- Beginning with a monkey wrench, which represented the need to gather supplies and tools, and concluding with a star, which represented the need to travel north.
- During an interview with Time magazine in 2007, Tobin noted, “It’s upsetting to be attacked while also being denied the opportunity to commemorate this incredible oral history of one family’s experience.
- Throughout the book, Jackie and I emphasized that it was a series of instructions.
- Instead of a well-documented work with a “rich of evidence,” he referred to the book’s content as “educated guess.” However, even though the book narrates the narrative from the perspective of a single family, folk art specialist Maud Wahlman feels that the notion may be correct.
- The foreword toHidden in Plain View was written by Wahlman himself.
- Cecelia Pedescleaux is a quilt scholar and quilter who specializes on the Underground Railroad.
- Celeste-Marie Bernier and Hannah Durkin are two of the most talented people in the world (2016). Across the African Diaspora, artists have created artworks that depict slavery. pp. 76–77, published by Oxford University Press. Jacqueline L. Tobin and Raymond G. Dobard (ISBN 978-1-78138-267-7) are the authors (1999). Quilts and the Underground Railroad have a secret history that has been kept hidden in plain sight. Doubleday Publishing Company, New York, N.Y., ISBN 0-385-49137-9
- Abc Stacie Stukin is a woman who lives in the United States (2007-04-03). “Unraveling the Myth of Quilts and the Underground Railroad” is a book on quilts and the Underground Railroad. TIME. The original version of this article was published on April 29, 2007. Obtainable on January 23, 2013
- Abcdef Noam Cohen is a writer and musician from New York City (January 23, 2007). Douglass Tribute is a work in which Slave Folklore and Fact collide. The New York Times is a newspaper published in New York City. ISSN0362-4331. Donna Lagoy and Laura Seldman (Donna Lagoy and Laura Seldman, eds) (September 5, 2016). Chester, New York, was a stop on the Underground Railroad in the Adirondacks. p. 128. ISBN 978-1-62585-701-9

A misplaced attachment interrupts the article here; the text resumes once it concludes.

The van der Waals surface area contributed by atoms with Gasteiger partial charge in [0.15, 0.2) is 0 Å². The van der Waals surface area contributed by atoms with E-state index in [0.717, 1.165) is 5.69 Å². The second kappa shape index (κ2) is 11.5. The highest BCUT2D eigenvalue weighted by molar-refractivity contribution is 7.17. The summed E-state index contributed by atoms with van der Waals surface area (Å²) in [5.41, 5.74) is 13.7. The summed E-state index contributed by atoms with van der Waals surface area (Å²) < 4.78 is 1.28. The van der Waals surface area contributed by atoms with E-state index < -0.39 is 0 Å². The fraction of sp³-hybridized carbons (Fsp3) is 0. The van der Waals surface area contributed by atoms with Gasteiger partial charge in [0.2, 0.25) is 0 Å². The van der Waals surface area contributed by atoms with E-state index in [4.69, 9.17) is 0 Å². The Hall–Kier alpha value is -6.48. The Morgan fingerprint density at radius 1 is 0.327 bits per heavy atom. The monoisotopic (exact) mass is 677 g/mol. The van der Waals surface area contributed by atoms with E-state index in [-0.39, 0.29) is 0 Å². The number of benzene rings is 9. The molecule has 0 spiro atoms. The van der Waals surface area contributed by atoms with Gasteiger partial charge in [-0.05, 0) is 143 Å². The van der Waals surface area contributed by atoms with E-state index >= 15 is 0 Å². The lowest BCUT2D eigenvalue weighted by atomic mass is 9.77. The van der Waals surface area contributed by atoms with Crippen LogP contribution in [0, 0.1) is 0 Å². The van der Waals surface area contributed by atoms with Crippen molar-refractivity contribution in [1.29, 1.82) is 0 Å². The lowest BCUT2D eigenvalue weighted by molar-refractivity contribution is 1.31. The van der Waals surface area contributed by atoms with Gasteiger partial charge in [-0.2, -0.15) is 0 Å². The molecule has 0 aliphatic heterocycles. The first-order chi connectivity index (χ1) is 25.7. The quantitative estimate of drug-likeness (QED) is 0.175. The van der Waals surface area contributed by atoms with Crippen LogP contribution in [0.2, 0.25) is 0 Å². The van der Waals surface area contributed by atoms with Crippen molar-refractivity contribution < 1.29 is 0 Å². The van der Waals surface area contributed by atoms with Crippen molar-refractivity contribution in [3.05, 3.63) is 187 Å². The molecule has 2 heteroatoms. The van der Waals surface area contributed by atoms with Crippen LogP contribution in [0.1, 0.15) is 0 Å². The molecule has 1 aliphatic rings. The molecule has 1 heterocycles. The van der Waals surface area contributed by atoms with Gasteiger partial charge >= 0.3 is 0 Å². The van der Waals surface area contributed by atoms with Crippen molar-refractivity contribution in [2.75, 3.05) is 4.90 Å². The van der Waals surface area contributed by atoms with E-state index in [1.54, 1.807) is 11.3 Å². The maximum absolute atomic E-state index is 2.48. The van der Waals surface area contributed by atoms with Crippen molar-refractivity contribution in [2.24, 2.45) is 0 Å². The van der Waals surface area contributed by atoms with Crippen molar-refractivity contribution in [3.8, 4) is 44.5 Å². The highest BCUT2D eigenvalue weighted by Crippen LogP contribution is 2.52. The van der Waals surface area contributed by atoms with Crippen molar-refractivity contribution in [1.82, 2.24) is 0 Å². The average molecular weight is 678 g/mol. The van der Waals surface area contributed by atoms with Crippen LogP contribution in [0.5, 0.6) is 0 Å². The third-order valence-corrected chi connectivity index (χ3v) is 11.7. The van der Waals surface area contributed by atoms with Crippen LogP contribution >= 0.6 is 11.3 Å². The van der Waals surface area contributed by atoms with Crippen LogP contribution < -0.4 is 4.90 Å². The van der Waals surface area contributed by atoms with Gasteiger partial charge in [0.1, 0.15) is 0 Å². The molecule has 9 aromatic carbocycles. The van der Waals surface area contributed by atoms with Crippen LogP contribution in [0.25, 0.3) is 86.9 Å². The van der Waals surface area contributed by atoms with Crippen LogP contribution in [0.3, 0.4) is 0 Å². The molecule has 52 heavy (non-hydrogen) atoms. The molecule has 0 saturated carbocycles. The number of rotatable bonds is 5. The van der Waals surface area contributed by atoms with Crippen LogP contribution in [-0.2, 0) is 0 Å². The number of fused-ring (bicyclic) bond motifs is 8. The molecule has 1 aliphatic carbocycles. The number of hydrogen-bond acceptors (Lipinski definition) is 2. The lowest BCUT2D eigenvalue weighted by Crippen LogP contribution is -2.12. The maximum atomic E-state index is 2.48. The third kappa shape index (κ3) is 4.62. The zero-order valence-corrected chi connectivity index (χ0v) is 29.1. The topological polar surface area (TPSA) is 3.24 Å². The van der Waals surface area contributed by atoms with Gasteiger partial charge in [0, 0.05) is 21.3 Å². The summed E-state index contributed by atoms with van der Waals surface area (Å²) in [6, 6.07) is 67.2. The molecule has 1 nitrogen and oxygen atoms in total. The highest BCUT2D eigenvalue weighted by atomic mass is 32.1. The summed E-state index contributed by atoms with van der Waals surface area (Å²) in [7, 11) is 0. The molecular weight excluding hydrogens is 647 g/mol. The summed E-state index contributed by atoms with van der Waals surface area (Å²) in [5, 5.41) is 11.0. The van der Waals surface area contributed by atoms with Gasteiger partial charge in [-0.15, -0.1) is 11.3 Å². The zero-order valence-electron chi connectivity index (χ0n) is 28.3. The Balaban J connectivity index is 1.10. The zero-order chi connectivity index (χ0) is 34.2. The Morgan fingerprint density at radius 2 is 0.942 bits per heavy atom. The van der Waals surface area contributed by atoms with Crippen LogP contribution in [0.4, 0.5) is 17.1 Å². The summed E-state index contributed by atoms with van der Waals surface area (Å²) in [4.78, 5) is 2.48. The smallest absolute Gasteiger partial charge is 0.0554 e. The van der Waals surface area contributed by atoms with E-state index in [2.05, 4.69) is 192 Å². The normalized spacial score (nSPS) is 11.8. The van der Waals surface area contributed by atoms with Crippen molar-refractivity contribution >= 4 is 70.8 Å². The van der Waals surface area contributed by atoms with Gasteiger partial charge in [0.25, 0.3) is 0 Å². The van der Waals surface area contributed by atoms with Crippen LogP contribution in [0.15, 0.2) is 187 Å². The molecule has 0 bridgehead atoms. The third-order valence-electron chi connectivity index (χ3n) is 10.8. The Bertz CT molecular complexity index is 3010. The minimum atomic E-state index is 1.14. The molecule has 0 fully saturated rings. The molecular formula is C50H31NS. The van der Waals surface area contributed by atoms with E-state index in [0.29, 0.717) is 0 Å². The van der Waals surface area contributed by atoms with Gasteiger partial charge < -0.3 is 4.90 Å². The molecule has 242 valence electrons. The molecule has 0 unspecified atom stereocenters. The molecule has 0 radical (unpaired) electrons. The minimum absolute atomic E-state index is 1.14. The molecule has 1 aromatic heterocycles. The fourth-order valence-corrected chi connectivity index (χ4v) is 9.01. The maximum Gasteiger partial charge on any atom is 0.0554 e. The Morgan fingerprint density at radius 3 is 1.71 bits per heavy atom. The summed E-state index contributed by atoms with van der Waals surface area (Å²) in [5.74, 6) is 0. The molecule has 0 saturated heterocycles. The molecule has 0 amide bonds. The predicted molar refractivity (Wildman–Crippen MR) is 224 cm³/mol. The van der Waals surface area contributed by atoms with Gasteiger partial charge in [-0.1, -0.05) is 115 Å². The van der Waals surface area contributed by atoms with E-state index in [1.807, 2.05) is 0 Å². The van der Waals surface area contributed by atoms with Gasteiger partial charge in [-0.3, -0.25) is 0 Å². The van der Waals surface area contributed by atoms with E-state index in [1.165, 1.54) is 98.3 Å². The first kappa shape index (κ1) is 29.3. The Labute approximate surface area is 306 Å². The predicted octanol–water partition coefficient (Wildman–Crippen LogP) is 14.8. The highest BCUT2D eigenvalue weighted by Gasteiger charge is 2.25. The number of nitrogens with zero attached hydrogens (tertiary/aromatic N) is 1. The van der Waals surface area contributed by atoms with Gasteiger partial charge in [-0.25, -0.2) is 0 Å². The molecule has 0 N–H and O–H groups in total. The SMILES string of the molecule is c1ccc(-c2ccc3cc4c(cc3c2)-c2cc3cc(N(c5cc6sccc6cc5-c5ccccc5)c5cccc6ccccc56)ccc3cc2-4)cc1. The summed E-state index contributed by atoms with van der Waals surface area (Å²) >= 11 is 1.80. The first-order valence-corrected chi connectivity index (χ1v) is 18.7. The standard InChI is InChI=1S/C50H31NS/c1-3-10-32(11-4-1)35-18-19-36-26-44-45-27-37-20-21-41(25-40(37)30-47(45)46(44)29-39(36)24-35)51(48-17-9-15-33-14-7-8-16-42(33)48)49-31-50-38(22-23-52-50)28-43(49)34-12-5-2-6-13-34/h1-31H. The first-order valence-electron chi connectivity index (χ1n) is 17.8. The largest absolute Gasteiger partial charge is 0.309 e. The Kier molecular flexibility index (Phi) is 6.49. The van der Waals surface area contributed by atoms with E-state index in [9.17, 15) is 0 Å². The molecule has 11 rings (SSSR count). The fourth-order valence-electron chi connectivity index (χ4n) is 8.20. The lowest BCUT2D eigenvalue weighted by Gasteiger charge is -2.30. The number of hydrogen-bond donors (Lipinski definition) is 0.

- Reynolds, Glenn (2007). “quilts.” Arcadia Publishing Incorporated. p. 128. ISBN 978-1-62585-701-9
- Reynolds, Glenn (2007). “quilts.” According to Junius P. Rodriguez (ed.). The Slave Resistance and Rebellion Encyclopedia is a resource for those interested in the history of slave resistance and rebellion. Pages 407–409 in Greenwood Publishing Group’s book. 978-0-313-33273-9
- ISBN 978-0-313-33273-9 Andrew Bartholomew is a writer and poet (February 1, 2007). “Prof. Douglass debunks the Douglass myth.” The Yale Daily News is a daily newspaper published by Yale University. Donna Lagoy and Laura Seldman (Donna Lagoy and Laura Seldman, 2017)
- Retrieved on March 19, 2017. (September 5, 2016). Chester, New York, was a stop on the Underground Railroad in the Adirondacks. Publisher: Arcadia Publishing Incorporated, p. 127, ISBN: 978-1-62585-701-9
- ISBN: 978-1-62585-701-9 Barbara Brackman is a writer and editor who lives in New York City (November 5, 2010). FactsFabrications-Unraveling the History of QuiltsSlavery: 8 Projects – 20 Blocks – First-Person AccountsFactsFabrications-Unraveling the History of QuiltsSlavery: 8 Projects – 20 Blocks – First-Person Accounts C T Publishing Inc., p. 7, ISBN 978-1-60705-386-6
- AbFergus M. Bordewich, p. 7, ISBN 978-1-60705-386-6
- (February 2, 2007). “History’s Tangled Threads” (History’s Tangled Threads). The New York Times is a newspaper published in New York City. ISSN0362-4331. 30 April 2012
- Retrieved 30 April 2012
- Diane Cole is a woman who works in the fashion industry (2012). “Were Quilts Used as Underground Railroad Maps? – US News and World Report” (Were Quilts Used as Underground Railroad Maps?) usnews.com. 30th of April, 2012
- Celeste-Marie Bernier and Hannah Durkin are two of the most talented young women in the world of fashion (2016). Across the African Diaspora, artists have created works that depict slavery and its effects. Page 76–77 of Oxford University Press’s book, “The Oxford Companion to the English Language.” Jacqueline L. Tobin and Raymond G. Dobard (ISBN 978-1-78138-267-7)
- (1999). Quilts and the Underground Railroad have a secret history that is hidden in plain sight. Doubleday Publishing Company, New York, N.Y., ISBN 0-385-49137-9
- ABC-CLIO. Stacie Stukin is a woman who lives in the United States of America (2007-04-03). Making Sense of Quilts and the Underground Railroad” is a book about debunking myths and discovering the truth about the Underground Railroad. TIME. On April 29, 2007, an archived version of this article appeared. On January 23, 2013, abcdef was retrieved. Noam Cohen is a writer and musician from New York City who lives in the Bronx (January 23, 2007). A collision of Slave Folklore and Fact is witnessed in the Douglass Tribute.” New York Times (New York, New York, United States of America) ISSN0362-4331. Donna Lagoy and Laura Seldman were able to get a hold of the information on April 30, 2012. (September 5, 2016). Chester, New York, was a stop on the Underground Railroad during the Civil War. 128 (ISBN 978-1-62585-701-9)
- Reynolds, Glenn (2007), “quilts.” Arcadia Publishing Incorporated. p. 128 (ISBN 978-1-62585-701-9)